By Nicky Hager, investigative reporter, RNZ
The Exclusive Brethren church has been using the controversial private investigators Thompson and Clark to spy on former members of the church.
Over the past two years, Thompson and Clark has conducted hundreds of hours of surveillance on former members who have criticised the cult-like church.
The private investigators have watched ex-Brethren from cars and parked surveillance vans and have taken photographs of people entering and leaving their homes.
Thompson and Clark made headlines after spying on Greenpeace and Christchurch earthquake insurance claimants. A State Services Commission (SSC) inquiry was later launched into government agencies' use of security consultants.
SSC head Peter Hughes condemned government organisations paying Thompson and Clark for "surveillance of a person just because they are lawfully exercising their democratic rights – including their right to freedom of expression, association and right to protest". Government agencies were forbidden to use the private investigators.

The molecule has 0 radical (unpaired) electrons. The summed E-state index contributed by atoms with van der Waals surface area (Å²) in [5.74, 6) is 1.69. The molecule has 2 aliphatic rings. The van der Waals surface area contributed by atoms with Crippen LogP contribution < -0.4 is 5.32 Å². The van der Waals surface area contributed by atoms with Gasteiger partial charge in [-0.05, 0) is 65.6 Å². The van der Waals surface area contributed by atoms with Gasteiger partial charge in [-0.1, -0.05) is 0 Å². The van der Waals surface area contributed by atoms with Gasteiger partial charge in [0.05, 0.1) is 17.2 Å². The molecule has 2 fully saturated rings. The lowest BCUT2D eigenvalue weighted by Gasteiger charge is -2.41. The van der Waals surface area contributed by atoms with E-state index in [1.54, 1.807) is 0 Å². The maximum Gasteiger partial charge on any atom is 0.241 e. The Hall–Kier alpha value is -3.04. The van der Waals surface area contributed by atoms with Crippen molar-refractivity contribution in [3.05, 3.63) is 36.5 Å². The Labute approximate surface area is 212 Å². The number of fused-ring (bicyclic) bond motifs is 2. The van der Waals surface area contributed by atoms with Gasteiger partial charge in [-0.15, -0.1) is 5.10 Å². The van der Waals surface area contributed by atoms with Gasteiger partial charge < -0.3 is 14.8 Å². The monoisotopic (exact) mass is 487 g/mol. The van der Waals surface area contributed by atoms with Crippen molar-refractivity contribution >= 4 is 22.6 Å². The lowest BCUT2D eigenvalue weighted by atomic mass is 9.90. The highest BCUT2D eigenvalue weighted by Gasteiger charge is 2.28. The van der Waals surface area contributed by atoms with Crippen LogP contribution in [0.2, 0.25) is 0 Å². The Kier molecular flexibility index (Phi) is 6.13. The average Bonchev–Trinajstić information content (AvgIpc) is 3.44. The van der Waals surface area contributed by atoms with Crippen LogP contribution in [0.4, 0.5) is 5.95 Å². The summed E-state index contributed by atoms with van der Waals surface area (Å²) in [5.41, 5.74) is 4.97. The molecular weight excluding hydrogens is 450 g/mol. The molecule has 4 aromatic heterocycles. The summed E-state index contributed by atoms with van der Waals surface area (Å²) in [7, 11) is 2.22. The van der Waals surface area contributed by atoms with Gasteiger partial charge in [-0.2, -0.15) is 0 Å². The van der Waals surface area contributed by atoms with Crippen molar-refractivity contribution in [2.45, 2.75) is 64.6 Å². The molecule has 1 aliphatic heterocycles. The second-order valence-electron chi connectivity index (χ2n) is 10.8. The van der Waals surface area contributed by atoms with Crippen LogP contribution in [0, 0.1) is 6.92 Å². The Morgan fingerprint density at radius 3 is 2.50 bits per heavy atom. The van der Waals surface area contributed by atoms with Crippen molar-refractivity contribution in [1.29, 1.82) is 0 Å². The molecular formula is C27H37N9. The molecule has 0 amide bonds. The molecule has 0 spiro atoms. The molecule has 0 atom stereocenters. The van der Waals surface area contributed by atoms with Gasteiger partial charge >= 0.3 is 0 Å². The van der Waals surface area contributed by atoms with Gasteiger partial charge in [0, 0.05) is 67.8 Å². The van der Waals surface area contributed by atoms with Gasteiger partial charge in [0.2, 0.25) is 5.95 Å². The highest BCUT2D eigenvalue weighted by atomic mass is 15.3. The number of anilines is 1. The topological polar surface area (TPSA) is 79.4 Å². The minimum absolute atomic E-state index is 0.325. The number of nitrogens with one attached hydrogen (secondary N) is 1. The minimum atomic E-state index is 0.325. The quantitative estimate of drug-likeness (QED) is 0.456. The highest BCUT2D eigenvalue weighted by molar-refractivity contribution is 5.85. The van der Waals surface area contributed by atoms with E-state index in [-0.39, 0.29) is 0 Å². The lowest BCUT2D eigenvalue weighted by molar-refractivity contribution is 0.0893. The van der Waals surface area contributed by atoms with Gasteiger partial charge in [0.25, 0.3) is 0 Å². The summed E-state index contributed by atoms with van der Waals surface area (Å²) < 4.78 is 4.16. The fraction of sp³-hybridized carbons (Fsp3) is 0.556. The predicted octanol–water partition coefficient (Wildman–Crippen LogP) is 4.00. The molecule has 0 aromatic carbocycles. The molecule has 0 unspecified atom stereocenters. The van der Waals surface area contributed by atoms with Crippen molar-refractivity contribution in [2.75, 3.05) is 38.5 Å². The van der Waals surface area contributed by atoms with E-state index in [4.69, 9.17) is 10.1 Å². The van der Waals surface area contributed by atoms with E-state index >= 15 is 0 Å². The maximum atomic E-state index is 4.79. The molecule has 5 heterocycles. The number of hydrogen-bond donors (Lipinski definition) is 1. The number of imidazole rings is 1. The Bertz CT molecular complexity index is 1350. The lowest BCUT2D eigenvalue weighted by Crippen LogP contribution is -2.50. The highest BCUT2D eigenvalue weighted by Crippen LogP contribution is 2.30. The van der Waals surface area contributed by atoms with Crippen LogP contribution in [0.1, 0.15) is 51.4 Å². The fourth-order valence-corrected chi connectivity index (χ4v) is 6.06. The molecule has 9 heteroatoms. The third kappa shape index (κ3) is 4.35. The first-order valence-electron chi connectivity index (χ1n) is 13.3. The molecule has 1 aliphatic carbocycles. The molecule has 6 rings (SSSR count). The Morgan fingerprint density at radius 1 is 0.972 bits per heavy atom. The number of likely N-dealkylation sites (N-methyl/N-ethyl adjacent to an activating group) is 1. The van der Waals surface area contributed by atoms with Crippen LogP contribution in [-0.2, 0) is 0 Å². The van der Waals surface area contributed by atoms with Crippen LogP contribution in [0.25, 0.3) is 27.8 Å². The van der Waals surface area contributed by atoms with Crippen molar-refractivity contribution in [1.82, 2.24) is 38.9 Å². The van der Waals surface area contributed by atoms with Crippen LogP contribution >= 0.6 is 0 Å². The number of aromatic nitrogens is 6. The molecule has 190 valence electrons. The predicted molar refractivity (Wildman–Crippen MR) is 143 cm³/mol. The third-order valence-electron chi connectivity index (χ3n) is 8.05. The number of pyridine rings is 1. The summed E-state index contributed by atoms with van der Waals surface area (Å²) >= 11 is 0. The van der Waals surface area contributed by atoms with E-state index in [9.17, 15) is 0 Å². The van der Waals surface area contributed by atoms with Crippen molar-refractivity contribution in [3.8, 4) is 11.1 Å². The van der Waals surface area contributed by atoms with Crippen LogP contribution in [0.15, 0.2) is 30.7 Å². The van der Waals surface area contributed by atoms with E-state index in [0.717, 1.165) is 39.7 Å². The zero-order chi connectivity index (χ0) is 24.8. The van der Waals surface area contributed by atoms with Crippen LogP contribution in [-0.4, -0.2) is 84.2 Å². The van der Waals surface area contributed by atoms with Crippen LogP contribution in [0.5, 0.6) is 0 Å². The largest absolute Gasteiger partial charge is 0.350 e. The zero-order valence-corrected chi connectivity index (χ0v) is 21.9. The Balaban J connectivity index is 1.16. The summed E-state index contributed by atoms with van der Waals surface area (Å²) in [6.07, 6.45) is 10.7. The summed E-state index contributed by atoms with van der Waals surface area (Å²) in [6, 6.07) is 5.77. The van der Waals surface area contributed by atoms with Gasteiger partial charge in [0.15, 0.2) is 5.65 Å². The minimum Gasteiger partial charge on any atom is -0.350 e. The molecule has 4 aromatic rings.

But Thompson and Clark has continued the same operations for private clients, including the Exclusive Brethren. It has built dossiers on at least 20 ex-members, known or believed to be critics of the church. They contain information from monitoring social media, public records and information gathered from street surveillance – combined with information supplied by the church leadership.
Information about the Exclusive Brethren spying operations has been pieced together from confidential past and present Exclusive Brethren sources, information from industry sources and fieldwork.
The Exclusive Brethren is headed by Sydney businessman Bruce Hales, known as the Elect Vessel or Man of God. He must give his permission before members are allowed to marry, requires all members' internet access to be controlled on devices leased from a Brethren company and, most of all, does not tolerate any doubting or questioning of his authority.